creening for recurrent miscarriage was proposed by the Subcommittee of the Recurrent Endocrinology Committee of the Japan Society of Obstetrics and Gynecology from 2003 to 2004, "Investigation of clinical conditions for human reproductive loss (habitual miscarriage, etc.)" However, some items of measurement were ultimately omitted due to burden on the patient and lack of effective treatment options. Useful tests are listed here.
The presence and location of uterine malformations, endometrial polyps, and fibroids are confirmed by hysterosalpingography, transvaginal ultrasound, and sonohysterography. An MRI scan may be done. Uterine morphological abnormalities are found in 7.8% of recurrent miscarriage patients.
Thyroid function FT3, FT4, TSH
Hypothyroidism is found in 6.8% of patients.
Antiphospholipid antibodies are autoantibodies that react with plasma proteins bound to phospholipids on the surface of all cell membranes in the human body. They are present in the blood of healthy people in trace amounts, but when excessive amounts are produced, this is called antiphospholipid-antibody-positive. This causes blood clots in the uterus and prevents angiogenesis. Since this test is not highly accurate, if it continues to be positive at intervals of 12 weeks or more, it should be managed as antiphospholipid antibody syndrome to be safe. The positive rate accounts for about 10% of recurrent miscarriage, but antiphospholipid antibody syndrome is said to be 4% (Rai RS, et al., Hum Reprod. 1995 Dec; 10 (12). ): 3301-4.).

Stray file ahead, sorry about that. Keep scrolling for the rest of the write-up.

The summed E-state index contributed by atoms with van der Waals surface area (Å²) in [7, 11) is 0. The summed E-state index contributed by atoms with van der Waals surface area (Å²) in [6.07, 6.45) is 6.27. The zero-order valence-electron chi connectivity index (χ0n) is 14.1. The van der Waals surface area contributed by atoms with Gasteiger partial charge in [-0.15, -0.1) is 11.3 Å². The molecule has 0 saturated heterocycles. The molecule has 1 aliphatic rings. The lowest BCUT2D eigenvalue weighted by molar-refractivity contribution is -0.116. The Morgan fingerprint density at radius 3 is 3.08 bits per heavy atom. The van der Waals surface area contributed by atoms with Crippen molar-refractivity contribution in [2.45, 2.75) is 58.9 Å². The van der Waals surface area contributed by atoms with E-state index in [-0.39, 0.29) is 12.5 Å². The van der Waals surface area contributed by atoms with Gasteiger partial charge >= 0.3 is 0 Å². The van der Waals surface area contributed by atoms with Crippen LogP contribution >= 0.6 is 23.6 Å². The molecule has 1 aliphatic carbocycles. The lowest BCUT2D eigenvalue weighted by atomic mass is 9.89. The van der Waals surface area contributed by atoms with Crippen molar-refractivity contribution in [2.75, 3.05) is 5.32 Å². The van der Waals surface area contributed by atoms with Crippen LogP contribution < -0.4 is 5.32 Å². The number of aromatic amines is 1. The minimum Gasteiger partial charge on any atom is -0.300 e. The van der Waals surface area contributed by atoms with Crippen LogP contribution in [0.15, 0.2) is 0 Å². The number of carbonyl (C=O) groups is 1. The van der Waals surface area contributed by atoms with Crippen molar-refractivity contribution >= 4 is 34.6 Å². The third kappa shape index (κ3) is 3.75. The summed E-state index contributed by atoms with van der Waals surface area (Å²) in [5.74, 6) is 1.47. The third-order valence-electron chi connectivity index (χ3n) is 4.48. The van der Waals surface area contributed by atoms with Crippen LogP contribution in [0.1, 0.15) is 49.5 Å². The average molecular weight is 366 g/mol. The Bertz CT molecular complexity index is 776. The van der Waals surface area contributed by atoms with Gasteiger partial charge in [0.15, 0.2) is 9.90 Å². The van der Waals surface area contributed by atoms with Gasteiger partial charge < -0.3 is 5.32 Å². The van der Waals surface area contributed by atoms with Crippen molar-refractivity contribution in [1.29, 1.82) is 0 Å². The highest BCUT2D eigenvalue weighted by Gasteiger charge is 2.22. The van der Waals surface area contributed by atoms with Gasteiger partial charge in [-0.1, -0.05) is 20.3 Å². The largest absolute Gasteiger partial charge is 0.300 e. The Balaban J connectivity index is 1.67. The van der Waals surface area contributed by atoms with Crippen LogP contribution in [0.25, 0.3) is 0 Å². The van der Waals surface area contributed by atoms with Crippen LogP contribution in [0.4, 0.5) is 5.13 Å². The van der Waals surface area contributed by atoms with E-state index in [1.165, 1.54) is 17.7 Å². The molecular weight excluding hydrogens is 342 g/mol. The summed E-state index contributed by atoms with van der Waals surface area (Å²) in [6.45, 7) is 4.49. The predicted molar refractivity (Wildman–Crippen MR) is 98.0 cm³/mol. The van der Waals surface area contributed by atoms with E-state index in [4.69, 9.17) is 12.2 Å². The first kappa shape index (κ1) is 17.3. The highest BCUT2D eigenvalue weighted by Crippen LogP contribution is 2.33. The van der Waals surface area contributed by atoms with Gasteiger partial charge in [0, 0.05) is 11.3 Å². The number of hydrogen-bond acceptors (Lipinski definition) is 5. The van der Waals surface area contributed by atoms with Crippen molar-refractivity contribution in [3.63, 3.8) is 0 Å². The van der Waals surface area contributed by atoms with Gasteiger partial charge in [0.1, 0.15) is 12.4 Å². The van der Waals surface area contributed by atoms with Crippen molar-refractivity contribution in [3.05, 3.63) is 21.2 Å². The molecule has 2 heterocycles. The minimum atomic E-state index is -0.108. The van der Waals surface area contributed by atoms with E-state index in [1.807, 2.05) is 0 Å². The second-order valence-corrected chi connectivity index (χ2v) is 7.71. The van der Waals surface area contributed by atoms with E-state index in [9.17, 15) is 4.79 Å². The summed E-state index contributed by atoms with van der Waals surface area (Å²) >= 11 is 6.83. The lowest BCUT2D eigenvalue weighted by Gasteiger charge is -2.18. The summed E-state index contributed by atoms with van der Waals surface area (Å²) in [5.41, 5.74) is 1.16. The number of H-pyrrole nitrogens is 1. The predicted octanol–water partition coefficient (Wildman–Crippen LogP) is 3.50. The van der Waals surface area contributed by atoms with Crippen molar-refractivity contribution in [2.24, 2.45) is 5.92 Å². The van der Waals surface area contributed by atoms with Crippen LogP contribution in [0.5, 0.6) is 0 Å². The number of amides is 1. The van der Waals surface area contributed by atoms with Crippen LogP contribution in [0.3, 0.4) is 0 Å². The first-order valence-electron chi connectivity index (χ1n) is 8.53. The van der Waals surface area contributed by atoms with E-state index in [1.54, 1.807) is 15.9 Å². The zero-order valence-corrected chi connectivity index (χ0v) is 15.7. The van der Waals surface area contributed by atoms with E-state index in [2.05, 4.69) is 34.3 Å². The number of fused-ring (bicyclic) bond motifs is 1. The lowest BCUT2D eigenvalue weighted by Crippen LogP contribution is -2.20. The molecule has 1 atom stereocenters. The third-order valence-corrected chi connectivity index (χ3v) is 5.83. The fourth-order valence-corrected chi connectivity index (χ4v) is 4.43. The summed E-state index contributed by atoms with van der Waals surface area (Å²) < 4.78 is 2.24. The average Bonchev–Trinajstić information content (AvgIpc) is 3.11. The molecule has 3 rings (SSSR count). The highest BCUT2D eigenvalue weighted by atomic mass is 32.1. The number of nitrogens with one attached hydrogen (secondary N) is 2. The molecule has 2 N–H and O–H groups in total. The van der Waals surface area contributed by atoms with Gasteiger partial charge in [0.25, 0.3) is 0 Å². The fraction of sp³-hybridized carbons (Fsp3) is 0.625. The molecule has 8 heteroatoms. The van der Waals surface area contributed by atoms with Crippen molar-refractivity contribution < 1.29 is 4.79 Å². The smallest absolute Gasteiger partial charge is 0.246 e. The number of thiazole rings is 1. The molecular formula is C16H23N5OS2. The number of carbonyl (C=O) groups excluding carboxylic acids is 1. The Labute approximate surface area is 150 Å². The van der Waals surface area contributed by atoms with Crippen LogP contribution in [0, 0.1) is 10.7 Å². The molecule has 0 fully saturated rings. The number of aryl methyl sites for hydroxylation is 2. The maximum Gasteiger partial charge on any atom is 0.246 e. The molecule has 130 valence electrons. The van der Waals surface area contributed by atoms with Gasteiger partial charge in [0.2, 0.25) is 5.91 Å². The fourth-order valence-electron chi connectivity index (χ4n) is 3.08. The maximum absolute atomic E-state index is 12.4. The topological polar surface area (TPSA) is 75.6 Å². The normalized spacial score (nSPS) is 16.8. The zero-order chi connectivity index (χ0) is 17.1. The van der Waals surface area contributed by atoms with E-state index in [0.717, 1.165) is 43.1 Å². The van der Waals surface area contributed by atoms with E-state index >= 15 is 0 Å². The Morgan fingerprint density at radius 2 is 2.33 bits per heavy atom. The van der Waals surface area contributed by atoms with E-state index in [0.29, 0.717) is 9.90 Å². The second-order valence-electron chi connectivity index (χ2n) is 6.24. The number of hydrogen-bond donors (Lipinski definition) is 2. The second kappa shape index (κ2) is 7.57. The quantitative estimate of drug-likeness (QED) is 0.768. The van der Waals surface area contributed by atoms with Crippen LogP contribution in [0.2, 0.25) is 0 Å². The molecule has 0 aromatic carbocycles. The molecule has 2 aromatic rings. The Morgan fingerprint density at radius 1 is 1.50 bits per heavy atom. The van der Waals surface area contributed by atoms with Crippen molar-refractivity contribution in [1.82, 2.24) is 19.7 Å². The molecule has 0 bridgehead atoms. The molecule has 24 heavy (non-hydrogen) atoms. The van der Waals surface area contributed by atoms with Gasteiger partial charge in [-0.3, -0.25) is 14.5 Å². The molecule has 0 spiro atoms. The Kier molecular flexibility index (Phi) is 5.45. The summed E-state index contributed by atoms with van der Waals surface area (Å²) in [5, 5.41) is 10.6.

Except for antiphospholipid antibodies caused by infectious diseases, there are measurement methods for thrombosis-causing antibodies.
According to the antiphospholipid antibody syndrome diagnostic criteria advocated by the International Society for Antiphospholipid Antibodies, testing is indicated in the case of:
(A) One or more intrauterine fetal deaths without fetal malformations after 10 weeks gestation
(B) Recurrent miscarriage of unknown cause three or more times in a row at less than 10 weeks gestation
(C) One or more pre-34 weeks gestation due to preeclampsia or placental insufficiency
Premature birth is also a pregnancy complication. False positives may occur, so sometimes you must test positive again after 12 weeks or more, in order to be diagnosed with antiphospholipid antibody syndrome.
Antinuclear antibody positive rates are also frequently seen in patients with recurrent miscarriage, but if antiphospholipid antibody is negative, there may be no significant difference in the miscarriage rate of the next pregnancy between positive and negative antinuclear antibodies. So, this is an adjunct test.
Blood coagulation factor (factor Ⅻ)
Among blood coagulation factors, a decrease in factor Ⅻ has been found to be a risk factor for miscarriage (Gris JC, et al., Thromb Haemost. 1997; 77 (6): 1096-103.). This may account for about 15% of recurrent miscarriage cases, and while 80% of the cases with decline have miscarriage, the miscarriage rate decreases to 12.5% after treatment.
Chromosomal abnormalities that do not affect normal health may cause repeated miscarriages (Hirshfeld-Cytron J, et al. Semin Reprod Med. 2011 Nov; 29 (6): 470-81.) However, there are many cases in which the ultimate rate of childbirth is high even without treatment. Diagnosis is made by blood tests of both husband and wife. Sufficient genetic counseling is required before the test is performed.